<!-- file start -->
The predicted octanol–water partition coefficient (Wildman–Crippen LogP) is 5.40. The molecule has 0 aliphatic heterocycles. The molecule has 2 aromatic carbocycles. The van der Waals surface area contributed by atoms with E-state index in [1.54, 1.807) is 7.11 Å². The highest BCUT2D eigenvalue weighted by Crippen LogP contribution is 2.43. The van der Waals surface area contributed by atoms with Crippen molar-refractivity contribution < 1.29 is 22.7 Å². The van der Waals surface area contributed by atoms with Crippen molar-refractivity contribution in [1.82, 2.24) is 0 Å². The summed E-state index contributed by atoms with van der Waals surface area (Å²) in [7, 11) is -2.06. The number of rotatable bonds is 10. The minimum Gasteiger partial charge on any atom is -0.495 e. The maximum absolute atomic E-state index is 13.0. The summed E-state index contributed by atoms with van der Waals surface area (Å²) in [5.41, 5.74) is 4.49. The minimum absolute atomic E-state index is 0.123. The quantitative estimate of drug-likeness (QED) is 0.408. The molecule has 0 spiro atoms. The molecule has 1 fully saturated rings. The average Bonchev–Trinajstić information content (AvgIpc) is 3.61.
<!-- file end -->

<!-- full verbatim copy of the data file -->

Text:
The predicted octanol–water partition coefficient (Wildman–Crippen LogP) is 5.40. The molecule has 0 aliphatic heterocycles. The molecule has 2 aromatic carbocycles. The van der Waals surface area contributed by atoms with E-state index in [1.54, 1.807) is 7.11 Å². The highest BCUT2D eigenvalue weighted by Crippen LogP contribution is 2.43. The van der Waals surface area contributed by atoms with Crippen molar-refractivity contribution < 1.29 is 22.7 Å². The van der Waals surface area contributed by atoms with Crippen molar-refractivity contribution in [1.82, 2.24) is 0 Å². The summed E-state index contributed by atoms with van der Waals surface area (Å²) in [7, 11) is -2.06. The number of rotatable bonds is 10. The minimum Gasteiger partial charge on any atom is -0.495 e. The maximum absolute atomic E-state index is 13.0. The summed E-state index contributed by atoms with van der Waals surface area (Å²) in [5.41, 5.74) is 4.49. The minimum absolute atomic E-state index is 0.123. The quantitative estimate of drug-likeness (QED) is 0.408. The molecule has 0 spiro atoms. The molecule has 1 fully saturated rings. The average Bonchev–Trinajstić information content (AvgIpc) is 3.61.